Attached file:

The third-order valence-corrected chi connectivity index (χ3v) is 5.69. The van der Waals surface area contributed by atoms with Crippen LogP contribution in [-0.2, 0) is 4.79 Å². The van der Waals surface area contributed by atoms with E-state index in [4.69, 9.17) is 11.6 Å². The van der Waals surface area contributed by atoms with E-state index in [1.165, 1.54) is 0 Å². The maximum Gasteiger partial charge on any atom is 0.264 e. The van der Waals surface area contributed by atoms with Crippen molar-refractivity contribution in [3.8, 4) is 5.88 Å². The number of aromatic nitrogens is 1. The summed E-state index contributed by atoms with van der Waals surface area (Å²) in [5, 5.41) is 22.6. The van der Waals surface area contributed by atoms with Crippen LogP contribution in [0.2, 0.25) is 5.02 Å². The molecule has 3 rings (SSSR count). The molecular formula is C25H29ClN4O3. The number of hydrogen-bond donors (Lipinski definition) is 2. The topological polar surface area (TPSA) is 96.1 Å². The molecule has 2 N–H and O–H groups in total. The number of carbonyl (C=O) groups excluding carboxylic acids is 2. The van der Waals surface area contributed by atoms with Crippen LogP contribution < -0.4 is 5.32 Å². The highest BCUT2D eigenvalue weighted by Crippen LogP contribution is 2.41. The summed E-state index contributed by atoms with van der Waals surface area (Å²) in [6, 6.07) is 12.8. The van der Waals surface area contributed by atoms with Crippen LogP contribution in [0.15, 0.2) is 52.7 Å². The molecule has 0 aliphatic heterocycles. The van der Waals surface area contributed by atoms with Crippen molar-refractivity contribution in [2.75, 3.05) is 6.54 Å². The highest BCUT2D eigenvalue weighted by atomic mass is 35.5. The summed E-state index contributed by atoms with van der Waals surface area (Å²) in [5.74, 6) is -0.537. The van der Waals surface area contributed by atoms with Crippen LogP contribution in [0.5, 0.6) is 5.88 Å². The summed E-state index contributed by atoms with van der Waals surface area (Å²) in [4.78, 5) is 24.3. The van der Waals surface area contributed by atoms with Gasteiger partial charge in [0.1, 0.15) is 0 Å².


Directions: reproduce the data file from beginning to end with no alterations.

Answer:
The third-order valence-corrected chi connectivity index (χ3v) is 5.69. The van der Waals surface area contributed by atoms with Crippen LogP contribution in [-0.2, 0) is 4.79 Å². The van der Waals surface area contributed by atoms with E-state index in [4.69, 9.17) is 11.6 Å². The van der Waals surface area contributed by atoms with E-state index in [1.165, 1.54) is 0 Å². The maximum Gasteiger partial charge on any atom is 0.264 e. The van der Waals surface area contributed by atoms with Crippen molar-refractivity contribution in [3.8, 4) is 5.88 Å². The number of aromatic nitrogens is 1. The summed E-state index contributed by atoms with van der Waals surface area (Å²) in [5, 5.41) is 22.6. The van der Waals surface area contributed by atoms with Crippen LogP contribution in [0.2, 0.25) is 5.02 Å². The molecule has 3 rings (SSSR count). The molecular formula is C25H29ClN4O3. The number of hydrogen-bond donors (Lipinski definition) is 2. The topological polar surface area (TPSA) is 96.1 Å². The molecule has 2 N–H and O–H groups in total. The number of carbonyl (C=O) groups excluding carboxylic acids is 2. The van der Waals surface area contributed by atoms with Crippen LogP contribution < -0.4 is 5.32 Å². The highest BCUT2D eigenvalue weighted by Crippen LogP contribution is 2.41. The summed E-state index contributed by atoms with van der Waals surface area (Å²) in [6, 6.07) is 12.8. The van der Waals surface area contributed by atoms with Crippen LogP contribution in [0.15, 0.2) is 52.7 Å². The molecule has 0 aliphatic heterocycles. The van der Waals surface area contributed by atoms with Crippen molar-refractivity contribution in [2.75, 3.05) is 6.54 Å². The highest BCUT2D eigenvalue weighted by atomic mass is 35.5. The summed E-state index contributed by atoms with van der Waals surface area (Å²) in [5.74, 6) is -0.537. The van der Waals surface area contributed by atoms with Crippen LogP contribution in [0.5, 0.6) is 5.88 Å². The summed E-state index contributed by atoms with van der Waals surface area (Å²) in [4.78, 5) is 24.3. The van der Waals surface area contributed by atoms with Gasteiger partial charge in [0.1, 0.15) is 0 Å².